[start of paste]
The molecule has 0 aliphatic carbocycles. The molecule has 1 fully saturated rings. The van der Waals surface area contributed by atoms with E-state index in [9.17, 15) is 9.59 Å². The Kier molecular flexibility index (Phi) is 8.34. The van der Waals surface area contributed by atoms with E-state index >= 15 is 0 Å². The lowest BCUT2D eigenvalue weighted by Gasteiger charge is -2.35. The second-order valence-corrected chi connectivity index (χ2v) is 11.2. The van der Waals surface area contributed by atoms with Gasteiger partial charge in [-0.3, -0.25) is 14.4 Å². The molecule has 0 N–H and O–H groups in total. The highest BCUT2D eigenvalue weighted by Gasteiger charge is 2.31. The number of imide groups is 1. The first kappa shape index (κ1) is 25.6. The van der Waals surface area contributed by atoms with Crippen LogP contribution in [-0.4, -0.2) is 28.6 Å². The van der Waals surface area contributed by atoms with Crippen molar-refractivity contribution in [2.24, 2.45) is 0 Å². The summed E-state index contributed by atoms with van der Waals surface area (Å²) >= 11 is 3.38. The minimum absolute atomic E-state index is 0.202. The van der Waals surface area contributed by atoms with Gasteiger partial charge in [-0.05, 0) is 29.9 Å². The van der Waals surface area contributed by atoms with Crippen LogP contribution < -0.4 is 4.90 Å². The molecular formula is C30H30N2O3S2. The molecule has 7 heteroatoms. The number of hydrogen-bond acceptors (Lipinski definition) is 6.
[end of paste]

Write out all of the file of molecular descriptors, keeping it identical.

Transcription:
The molecule has 0 aliphatic carbocycles. The molecule has 1 fully saturated rings. The van der Waals surface area contributed by atoms with E-state index in [9.17, 15) is 9.59 Å². The Kier molecular flexibility index (Phi) is 8.34. The van der Waals surface area contributed by atoms with E-state index >= 15 is 0 Å². The lowest BCUT2D eigenvalue weighted by Gasteiger charge is -2.35. The second-order valence-corrected chi connectivity index (χ2v) is 11.2. The van der Waals surface area contributed by atoms with Gasteiger partial charge in [-0.3, -0.25) is 14.4 Å². The molecule has 0 N–H and O–H groups in total. The highest BCUT2D eigenvalue weighted by Gasteiger charge is 2.31. The number of imide groups is 1. The first kappa shape index (κ1) is 25.6. The van der Waals surface area contributed by atoms with Crippen LogP contribution in [-0.4, -0.2) is 28.6 Å². The van der Waals surface area contributed by atoms with Crippen molar-refractivity contribution in [2.24, 2.45) is 0 Å². The summed E-state index contributed by atoms with van der Waals surface area (Å²) >= 11 is 3.38. The minimum absolute atomic E-state index is 0.202. The van der Waals surface area contributed by atoms with Gasteiger partial charge in [-0.05, 0) is 29.9 Å². The van der Waals surface area contributed by atoms with Crippen LogP contribution < -0.4 is 4.90 Å². The molecular formula is C30H30N2O3S2. The molecule has 7 heteroatoms. The number of hydrogen-bond acceptors (Lipinski definition) is 6.